I propose to work with the small, self-sufficient, University-style settlement model. My ideal University is a unit of 30-100 individuals who produce all of their own food plus a surplus, research and preserve foundational technologies, and train individuals in the foundational technologies. Individuals would spend time in the University, and would then go out into the post-Eschaton world and assist, or even found, self-sustaining settlements. Social and economic assimilation would be an absolute necessity for the maintenance of human civilization under this model.

5 Comments:

Anonymous thinman said...

If the minimum number of people is derived frm a need for genetic diversity, does it help at all if there's suddenly a high background level of radiation? Making the minimum viable population smaller in a post-nuke situation?

Maybe this is the dumbest thought ever.

July 12, 2006 11:10 AM  
Blogger Curator said...

Interesting. I think it doesn't help, because random mutations are almost always harmful. Only genetic diversity that has been validated by surviving, reproducing phenotypes is probably valuable. Who knows, though? I mean, one mutation allowing telephathy or psychokinetic pants-shitting, and the human race is onto a whole new track.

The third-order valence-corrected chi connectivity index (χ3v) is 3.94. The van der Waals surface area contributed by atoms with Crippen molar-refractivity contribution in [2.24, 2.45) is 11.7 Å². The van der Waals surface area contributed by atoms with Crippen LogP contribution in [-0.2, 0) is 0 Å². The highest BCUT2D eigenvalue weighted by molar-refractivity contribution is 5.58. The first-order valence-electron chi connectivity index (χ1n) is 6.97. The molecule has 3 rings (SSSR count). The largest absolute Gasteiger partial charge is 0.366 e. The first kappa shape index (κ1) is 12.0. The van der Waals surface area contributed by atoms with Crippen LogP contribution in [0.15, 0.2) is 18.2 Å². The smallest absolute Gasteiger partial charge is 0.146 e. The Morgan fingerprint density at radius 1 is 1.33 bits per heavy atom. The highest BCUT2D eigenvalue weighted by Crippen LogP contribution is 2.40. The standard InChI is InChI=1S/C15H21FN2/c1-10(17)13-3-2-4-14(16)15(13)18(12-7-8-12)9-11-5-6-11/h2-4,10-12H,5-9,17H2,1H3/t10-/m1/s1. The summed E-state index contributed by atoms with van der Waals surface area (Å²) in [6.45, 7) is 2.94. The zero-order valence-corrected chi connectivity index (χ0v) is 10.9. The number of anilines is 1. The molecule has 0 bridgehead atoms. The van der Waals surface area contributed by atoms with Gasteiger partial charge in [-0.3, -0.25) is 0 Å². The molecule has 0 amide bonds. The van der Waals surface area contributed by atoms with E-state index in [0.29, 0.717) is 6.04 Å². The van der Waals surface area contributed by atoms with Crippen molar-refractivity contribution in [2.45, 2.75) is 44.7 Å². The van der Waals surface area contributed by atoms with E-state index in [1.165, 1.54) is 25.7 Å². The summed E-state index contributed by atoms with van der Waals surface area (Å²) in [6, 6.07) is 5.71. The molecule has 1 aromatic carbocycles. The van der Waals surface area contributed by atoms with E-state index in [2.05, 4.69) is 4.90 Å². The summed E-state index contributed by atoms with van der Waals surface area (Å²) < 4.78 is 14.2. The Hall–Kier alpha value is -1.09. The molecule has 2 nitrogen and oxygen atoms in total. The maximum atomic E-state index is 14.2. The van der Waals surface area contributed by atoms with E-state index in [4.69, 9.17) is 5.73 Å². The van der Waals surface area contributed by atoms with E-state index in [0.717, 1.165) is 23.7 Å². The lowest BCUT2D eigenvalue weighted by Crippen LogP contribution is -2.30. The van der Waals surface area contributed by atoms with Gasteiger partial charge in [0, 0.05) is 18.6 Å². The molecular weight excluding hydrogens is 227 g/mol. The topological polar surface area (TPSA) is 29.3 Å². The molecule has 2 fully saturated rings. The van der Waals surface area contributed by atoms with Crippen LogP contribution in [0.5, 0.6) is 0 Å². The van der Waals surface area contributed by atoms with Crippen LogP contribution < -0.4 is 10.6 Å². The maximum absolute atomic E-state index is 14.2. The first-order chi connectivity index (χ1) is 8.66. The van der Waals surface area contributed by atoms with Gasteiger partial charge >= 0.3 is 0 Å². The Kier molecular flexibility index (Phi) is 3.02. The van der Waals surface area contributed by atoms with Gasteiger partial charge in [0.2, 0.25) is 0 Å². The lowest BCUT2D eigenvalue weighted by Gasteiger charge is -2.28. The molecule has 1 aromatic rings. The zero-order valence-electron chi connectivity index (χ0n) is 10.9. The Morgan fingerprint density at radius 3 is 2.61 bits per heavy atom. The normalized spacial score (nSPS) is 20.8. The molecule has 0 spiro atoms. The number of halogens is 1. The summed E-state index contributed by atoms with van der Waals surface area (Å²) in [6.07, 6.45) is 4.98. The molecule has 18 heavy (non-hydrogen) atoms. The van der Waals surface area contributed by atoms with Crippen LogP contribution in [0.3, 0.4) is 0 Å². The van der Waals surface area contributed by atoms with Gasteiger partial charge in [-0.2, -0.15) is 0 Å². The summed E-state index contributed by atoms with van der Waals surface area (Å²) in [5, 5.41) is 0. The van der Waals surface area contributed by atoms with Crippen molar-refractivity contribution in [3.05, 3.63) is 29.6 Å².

July 12, 2006 1:43 PM  
Anonymous Ho Sokrates said...

A few questions.

What is the connection between the minimum viable population and the model settlement? If the minimum viable pop was greater or lesser, would that change the settlement types? If so, how? It seemed like what affected model settlements was more crop land.

For crop types, soil type and weather are crucial, right? Potatoes don't grow everywhere equally well. And for all we know the catastrophic event could change the climate, so it seems wise to be prepared for a number of different options. I would think that in preparation you would want a number of different seeds available to see what does well in the environment you end in.

Also, how easy would it be to set up bio-intensive farming beds? I'm not sure what exactly that involves, but a lot of moderning farming, I assume, wouldn't be available (chemical fertilizers, super advanced seeds, etc.).

July 16, 2006 1:06 PM  
Blogger Curator said...

Mr. Sokrates, thank you. The presence of analytical philosophers is always an insurer of the rigor of one's work.